Conspirator, Potential Military Junta, or Hereditary Guardian?


The Battle of Yorktown had been won two years earlier. With the Treaty of Paris still unsigned, however, and with British garrisons holding New York City and other key territories, General Washington insisted on keeping most of the Continental Army ready for action.

The officers of the army, stationed at Newburgh NY with Washington, and having only garrison duty to partially occupy their time, began to glance toward Philadelphia with growing anger. Everyone, including members of the scrutinized body itself, knew what these warriors were watching – Congress.

The Continental Congress had promised the officers pensions of half-pay for life in 1781; however, Congress had failed to pass legislation to fund the pensions. What made a possible coup even more unsettling was the fact that the driving force behind the movement was General Henry Knox, commander of all Continental artillery regiments. Knox was also a longtime Washington loyalist.

Original Intentions

From this aborted coup came The Society of the Cincinnati. The name derives from Lucius Quinctius Cincinnatus, who left retirement to command armies against Rome’s enemies in the 5th century BCE. Having won his battles, Cincinnatus returned to the Roman Senate, relinquished the dictatorial powers with which he had been invested, and returned to his farm.

Although he forestalled a likely overthrow of Congress, His Excellency agreed completely and ferociously with his officers on the issue of the as yet-nonexistent pensions. As for the issue of half-pay for life for the officers, Washington was even more emphatic. He stressed that it: “was a part of their hire. I may be allowed to say, it was the price of their blood, and of your independency; it is therefore more than a common debt, it is a debt of honor; it can never be considered as a pension or gratuity …..”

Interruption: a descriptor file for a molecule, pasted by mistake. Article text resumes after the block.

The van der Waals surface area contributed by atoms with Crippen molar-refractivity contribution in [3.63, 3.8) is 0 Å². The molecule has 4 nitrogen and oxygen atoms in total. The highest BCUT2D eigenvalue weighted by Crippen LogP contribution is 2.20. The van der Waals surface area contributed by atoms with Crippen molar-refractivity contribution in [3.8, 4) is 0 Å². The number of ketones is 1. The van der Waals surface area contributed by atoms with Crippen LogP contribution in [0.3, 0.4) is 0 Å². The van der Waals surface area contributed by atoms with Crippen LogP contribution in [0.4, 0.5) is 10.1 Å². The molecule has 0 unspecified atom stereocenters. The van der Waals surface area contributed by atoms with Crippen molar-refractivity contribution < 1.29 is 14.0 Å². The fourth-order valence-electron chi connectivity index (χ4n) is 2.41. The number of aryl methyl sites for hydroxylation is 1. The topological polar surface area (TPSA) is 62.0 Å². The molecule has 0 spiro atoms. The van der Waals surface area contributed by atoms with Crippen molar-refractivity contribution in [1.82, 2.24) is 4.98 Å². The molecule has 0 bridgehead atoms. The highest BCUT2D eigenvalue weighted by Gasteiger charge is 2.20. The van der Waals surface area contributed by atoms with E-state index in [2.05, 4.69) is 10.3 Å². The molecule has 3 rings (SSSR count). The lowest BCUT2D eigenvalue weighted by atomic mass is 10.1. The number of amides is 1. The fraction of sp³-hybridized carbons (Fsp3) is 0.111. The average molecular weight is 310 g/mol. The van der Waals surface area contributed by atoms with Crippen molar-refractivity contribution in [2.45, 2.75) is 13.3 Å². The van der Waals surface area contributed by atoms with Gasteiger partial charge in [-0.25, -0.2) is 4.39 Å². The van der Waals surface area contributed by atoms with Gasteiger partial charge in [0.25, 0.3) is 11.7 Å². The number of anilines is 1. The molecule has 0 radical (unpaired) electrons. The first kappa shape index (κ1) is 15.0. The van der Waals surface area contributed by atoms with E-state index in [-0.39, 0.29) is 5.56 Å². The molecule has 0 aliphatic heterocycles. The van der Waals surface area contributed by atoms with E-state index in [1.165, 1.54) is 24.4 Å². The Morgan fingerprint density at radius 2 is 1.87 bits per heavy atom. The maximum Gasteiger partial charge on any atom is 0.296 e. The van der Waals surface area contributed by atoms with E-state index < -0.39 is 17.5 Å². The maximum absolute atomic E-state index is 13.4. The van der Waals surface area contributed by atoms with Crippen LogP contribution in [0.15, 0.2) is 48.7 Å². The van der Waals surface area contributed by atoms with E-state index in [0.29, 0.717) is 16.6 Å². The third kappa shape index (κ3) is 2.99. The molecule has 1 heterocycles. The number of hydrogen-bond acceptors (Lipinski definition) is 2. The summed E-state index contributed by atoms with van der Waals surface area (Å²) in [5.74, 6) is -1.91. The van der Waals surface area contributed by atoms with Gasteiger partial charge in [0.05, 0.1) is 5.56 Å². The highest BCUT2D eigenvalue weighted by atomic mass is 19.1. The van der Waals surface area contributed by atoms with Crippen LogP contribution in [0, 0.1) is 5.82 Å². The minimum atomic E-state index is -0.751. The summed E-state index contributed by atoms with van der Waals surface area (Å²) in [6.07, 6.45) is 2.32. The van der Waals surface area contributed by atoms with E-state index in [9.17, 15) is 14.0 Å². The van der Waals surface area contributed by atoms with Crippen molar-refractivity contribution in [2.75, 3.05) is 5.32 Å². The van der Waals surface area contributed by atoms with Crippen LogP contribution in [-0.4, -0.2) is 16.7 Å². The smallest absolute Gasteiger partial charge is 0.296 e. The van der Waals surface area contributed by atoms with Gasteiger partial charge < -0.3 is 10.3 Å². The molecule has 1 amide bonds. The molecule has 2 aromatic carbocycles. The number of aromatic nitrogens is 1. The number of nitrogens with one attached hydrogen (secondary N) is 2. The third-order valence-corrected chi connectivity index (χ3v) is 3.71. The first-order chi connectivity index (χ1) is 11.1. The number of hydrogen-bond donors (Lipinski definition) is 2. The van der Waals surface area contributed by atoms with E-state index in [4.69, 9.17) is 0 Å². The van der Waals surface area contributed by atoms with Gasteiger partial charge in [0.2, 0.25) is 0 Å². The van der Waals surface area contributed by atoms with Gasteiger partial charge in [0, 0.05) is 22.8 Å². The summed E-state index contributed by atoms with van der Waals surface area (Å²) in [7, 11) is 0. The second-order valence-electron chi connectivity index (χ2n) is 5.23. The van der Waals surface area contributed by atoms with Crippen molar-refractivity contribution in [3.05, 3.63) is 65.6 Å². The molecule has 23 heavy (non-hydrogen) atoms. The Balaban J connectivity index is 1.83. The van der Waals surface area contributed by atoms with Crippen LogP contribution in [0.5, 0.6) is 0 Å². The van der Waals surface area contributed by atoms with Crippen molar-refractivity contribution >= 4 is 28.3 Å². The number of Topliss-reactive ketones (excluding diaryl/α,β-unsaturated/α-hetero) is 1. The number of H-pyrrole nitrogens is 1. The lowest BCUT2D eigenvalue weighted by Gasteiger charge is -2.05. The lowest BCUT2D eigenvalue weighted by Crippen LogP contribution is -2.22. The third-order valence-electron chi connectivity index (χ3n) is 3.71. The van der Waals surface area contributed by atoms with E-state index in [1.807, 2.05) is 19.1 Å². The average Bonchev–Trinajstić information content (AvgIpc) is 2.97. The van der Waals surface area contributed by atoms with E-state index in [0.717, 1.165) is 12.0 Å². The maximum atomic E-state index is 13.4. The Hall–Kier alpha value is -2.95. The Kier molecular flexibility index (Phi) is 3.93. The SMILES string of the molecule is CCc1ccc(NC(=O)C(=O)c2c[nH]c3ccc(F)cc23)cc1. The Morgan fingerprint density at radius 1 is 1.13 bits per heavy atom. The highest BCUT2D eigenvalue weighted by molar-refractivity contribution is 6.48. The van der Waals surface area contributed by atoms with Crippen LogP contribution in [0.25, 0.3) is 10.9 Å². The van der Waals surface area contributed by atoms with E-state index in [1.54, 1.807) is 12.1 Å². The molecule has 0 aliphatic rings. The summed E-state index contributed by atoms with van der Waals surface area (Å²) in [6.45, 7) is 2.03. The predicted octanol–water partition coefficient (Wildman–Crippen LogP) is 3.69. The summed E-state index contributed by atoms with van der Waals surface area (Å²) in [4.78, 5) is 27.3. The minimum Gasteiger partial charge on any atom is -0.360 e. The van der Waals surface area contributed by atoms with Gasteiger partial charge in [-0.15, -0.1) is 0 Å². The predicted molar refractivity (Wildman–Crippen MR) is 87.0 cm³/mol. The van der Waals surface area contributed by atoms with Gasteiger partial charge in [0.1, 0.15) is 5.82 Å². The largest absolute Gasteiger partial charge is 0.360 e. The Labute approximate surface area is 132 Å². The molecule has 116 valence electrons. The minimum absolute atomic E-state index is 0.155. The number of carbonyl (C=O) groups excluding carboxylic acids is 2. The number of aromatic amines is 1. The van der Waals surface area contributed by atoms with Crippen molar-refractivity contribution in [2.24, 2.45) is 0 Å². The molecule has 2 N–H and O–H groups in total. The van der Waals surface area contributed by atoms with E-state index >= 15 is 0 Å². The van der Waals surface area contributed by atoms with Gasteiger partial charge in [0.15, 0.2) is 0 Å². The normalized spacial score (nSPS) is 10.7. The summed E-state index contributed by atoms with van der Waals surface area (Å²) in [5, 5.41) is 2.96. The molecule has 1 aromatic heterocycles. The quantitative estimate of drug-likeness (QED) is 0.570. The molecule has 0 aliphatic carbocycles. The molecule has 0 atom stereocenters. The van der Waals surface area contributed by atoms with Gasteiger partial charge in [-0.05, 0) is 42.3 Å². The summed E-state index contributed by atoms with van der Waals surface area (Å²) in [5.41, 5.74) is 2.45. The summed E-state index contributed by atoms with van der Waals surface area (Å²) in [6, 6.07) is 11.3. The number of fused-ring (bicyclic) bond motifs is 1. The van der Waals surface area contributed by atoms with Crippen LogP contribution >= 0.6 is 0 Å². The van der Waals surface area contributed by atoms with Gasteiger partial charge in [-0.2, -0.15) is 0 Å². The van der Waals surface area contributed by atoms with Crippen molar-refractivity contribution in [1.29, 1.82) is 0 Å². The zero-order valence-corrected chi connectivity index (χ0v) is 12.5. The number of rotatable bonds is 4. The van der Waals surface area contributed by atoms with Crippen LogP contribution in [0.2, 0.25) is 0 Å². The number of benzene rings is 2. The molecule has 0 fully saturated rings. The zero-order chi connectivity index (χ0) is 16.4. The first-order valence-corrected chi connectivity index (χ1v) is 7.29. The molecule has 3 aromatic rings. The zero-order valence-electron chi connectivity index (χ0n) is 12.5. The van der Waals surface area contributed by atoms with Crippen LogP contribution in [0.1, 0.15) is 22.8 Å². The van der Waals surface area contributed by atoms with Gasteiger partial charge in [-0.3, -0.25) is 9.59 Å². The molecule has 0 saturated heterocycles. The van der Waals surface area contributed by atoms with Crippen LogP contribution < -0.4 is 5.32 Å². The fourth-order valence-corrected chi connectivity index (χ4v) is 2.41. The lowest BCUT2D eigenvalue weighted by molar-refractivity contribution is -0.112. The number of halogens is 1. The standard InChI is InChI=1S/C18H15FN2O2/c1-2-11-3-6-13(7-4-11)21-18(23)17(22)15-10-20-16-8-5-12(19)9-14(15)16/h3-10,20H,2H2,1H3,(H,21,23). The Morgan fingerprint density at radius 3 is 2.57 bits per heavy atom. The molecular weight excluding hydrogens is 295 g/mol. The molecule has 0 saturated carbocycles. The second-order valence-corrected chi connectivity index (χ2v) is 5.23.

Exclusive and Hereditary

The elitist, hereditary military cast of the Cincinnati is what made many of the Founding Fathers nervous. Having just risked all to free the colonies from a monarch and his aristocracy, the last thing the Founders wanted was a new type of hereditary elite within the United States. The Society was widely denounced for its aristocratic and monarchist leanings …. But it was the fact of its existence … that the Society’s critics found most troubling. They feared the power of such “self-created” associations to corrupt and destroy the democratic process.

John Adams wrote to the Marquis de Lafayette [himself a founding member!] that the Society … might be … “the first step taken to deface the beauty of our temple of liberty.” Certainly no thoughtful civilian founder thought it wise to have a secretive, military society so close to a nascent democracy.

French Members

… France’s Cincinnati, formed almost exclusively of nobility, did not survive the Terror. Many members died on the guillotine, including the society’s president, Comte d’Estaing.

American Heritage allowed its writer a significant error here. While many aristocratic officers did die during the Terror, a good many survived. Most prominent here were the Marquis de Lafayette and the Comte de Rochambeau (last Marshal of France to be created by the old Bourbon dynasty).

Today, the Society lists one Raynald, duc de Choiseul Praslin as vice president general and head of the French branch. He is a descendant of one César-Gabriel de Choiseul, duc de Praslin, cousin and friend of the Comte de Vergennes, foreign minister to King Louis XVI César-Gabriel’s son was of an age to have been an officer during the American Revolution.


Technically, the founders of The Society of the Cincinnati could be said to be the officers who rallied at the Verplanck House to hear Major General Henry Knox. The bulk of those officers, however, had come only to hear Knox speak, and to vote on visiting Congress. The figures who planned the Newburgh Conspiracy, and who developed the Society, were among others, Henry Knox, Friedrich Wilhelm Baron von Steuben, General Nathanial Greene, and members of Washington’s own staff, such as Colonel Alexander Hamilton.

There still are conspiracy theories and mistrust for the Cincinnati. There is also the dramatic history of heroism and hatred during the Society’s split in the Civil War. There are the courage of hereditary members in all American wars since the Revolution, the Society’s generous philanthropic endeavors, and patriotism. All of that will easily and interestingly fill out a second article on the Society of the Cincinnati.